INSURANCE FIRM ORDERED TO PAY A LAW FIRM MILLIONS.

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Narok Law Court which ordered underwriter to pay lawyer millions.

BY SAM ALFAN.

The High Court in Narok has ordered Occidental Insurance to pay a law firm of Sh6.7 million for damages after the insurer failed to provide the advocates with professional indemnity cover.

Justice Francis Gikonyo directed the insurer to pay Namunyak Nkurrunah Advocates for breach of contract for lost opportunity to make a commercial gain.

The judge said the law firm would have earned among other benefits but it wasn’t to be as the underwriter did not provide the firm with a professional indemnity cover for which, it had paid premiums. He said the loss is attributable to the failure.

Justice Gikonyo said this was proof of specific loss of value suffered, which was within the realm of general damages for breach of contract.

The judge added that in light of the specific damage proved, there is justification to move away from nominal damages to substantial damages for breach of contract or conduct of the appellants in the manner they handled the contract.

“I find that the facts here justify an award of substantial general damages over and above nominal damages. Be that as it may, the loss in opportunity to earn in the sum of Sh6,720,000 is reasonable in general damages for breach of contract herein. This is the global figure in damages which covers damages suffered including loss of other benefits which could have accrued under the contract for provision of legal services,” said Judge Gikonyo.

The law firm sued the insurance company seeking damages of Sh6.7 million, a refund of the Sh20,130 paid as premiums and a medical insurance cover for a period of two years.

Namunyak alleged that on or about 24th of August in the year 2017, Joseph Omwerema an agent of the Occidental Insurance visited their office at Mara house in Narok with the intention to sell a professional indemnity cover.

Following this encounter with the Omwerema, the law firm decided to take out a professional indemnity cover for the year 2018 for Sh12 million.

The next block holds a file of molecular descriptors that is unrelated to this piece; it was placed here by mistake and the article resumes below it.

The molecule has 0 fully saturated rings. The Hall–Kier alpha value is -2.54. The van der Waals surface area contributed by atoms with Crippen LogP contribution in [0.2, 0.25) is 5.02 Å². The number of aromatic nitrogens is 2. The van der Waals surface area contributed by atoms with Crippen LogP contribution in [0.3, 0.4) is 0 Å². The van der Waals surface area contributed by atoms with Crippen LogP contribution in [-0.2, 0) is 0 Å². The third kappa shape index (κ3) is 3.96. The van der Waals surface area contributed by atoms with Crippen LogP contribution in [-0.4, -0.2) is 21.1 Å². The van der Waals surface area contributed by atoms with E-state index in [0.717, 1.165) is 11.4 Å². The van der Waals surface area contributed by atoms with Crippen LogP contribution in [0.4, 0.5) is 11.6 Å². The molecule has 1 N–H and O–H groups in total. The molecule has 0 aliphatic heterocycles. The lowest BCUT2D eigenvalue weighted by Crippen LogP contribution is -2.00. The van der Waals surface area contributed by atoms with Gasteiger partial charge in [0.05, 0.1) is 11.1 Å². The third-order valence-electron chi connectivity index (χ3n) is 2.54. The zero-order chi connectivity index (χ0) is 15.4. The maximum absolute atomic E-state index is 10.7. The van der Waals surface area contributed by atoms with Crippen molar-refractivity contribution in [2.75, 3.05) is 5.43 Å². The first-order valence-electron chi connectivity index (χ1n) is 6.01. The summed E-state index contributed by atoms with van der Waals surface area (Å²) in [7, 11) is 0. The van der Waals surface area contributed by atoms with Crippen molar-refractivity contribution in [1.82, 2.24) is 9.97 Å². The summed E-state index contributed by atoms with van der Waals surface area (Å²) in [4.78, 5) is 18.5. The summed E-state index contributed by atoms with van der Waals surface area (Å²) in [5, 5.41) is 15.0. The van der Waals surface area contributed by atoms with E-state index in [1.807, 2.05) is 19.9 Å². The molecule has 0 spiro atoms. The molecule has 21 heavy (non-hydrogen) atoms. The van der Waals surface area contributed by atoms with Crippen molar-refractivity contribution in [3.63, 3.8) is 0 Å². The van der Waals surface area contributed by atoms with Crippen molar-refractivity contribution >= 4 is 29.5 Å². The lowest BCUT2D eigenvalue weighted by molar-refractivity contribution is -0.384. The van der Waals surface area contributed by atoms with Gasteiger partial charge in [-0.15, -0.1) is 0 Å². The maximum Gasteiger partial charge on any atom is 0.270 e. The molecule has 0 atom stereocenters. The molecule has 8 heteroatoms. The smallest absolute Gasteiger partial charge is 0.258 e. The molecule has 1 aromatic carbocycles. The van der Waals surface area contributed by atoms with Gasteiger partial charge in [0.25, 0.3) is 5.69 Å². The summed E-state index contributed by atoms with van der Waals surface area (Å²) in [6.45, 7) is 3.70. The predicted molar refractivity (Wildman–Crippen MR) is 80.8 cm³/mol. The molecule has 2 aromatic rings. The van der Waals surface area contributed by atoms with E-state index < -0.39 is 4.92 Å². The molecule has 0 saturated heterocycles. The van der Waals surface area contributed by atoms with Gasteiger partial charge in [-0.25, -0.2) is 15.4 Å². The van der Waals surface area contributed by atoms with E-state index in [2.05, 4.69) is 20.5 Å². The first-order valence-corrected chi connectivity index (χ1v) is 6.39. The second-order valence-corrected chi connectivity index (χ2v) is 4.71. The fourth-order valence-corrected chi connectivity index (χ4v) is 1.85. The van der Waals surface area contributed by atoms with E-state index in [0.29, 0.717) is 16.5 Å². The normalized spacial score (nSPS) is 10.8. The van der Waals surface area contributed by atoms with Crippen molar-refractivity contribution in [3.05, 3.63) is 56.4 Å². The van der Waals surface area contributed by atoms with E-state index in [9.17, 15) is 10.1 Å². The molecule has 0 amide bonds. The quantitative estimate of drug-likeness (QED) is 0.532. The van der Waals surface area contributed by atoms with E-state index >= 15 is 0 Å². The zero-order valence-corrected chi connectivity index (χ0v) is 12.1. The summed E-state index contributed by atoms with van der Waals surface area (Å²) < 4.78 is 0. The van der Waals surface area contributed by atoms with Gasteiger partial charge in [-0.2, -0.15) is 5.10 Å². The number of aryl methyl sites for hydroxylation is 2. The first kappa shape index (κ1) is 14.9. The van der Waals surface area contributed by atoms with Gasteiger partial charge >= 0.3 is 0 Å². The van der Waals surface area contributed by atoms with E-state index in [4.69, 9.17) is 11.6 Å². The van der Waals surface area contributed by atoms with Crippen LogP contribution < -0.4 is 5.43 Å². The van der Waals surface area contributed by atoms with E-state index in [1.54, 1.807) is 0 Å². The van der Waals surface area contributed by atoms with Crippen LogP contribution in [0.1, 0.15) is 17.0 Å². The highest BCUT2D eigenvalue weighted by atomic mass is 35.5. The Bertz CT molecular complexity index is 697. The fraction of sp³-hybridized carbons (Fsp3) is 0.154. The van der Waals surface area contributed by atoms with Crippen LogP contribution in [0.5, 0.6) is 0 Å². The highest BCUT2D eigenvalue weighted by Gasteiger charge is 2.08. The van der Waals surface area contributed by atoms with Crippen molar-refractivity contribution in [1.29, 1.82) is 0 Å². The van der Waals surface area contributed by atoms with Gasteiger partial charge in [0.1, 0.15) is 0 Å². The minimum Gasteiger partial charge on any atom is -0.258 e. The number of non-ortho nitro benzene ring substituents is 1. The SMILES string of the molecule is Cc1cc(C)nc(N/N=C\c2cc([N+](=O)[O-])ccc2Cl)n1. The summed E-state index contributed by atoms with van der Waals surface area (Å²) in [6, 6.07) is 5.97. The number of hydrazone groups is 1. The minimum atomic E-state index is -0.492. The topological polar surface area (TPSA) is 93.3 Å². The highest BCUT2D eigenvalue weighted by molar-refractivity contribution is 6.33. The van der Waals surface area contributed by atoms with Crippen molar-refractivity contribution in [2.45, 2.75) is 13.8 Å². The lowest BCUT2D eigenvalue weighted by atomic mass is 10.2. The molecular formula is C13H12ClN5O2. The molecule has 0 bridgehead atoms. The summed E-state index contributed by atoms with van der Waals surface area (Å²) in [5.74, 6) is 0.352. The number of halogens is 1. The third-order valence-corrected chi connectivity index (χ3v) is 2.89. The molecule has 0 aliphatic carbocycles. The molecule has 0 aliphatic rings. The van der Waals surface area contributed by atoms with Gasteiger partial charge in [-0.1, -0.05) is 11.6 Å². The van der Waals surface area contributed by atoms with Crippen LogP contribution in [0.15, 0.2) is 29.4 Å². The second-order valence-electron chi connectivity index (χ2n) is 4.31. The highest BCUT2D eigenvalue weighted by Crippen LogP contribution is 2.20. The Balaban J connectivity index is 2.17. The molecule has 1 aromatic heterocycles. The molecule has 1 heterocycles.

She further said that Omwerema sent her a proposal form which she filled out and from which Omwerema had calculated the premiums payable in the sum of Sh20,130 on 31st August 2017 which she paid via M-Pesa on 14th December 2017.

She further told the court that that she subsequently applied for a two year contract at Sagam Shepherds Medical center which required a professional indemnity cover of at least Sh. 10 million. See offer letter dated 8th of January 2018.

According to the lawyer, she received a policy document on 24th of January 2018 which to her shock covered only Sh. 2 million and not Sh. 12 million.

She then stated that on 26th of January 2018, Omwerema called her and informed her that she would be required to add an additional premium of Sh100,000 if she wanted to get a professional indemnity cover of Sh12 million.

In an email dated 26th of 2018, she wrote to the insurer giving two options that the insurance company performs its part in good time and offer a policy covering Sh12 million before the deadline for her to submit her bid for the contractual offer which was 30th January 2018 or cancel the policy and refund the premiums.

Through an email dated 29th January 2018, Omwerema canceled the policy issued to her and promised to refund the premiums she had paid.

After the cancellation of the policy document, she instituted a suit claiming she suffered special damages of Sh6.7 million.

The said amount she claims is the amount she would have gotten had she been awarded the contract by Sagam Shepherds Medical Center.

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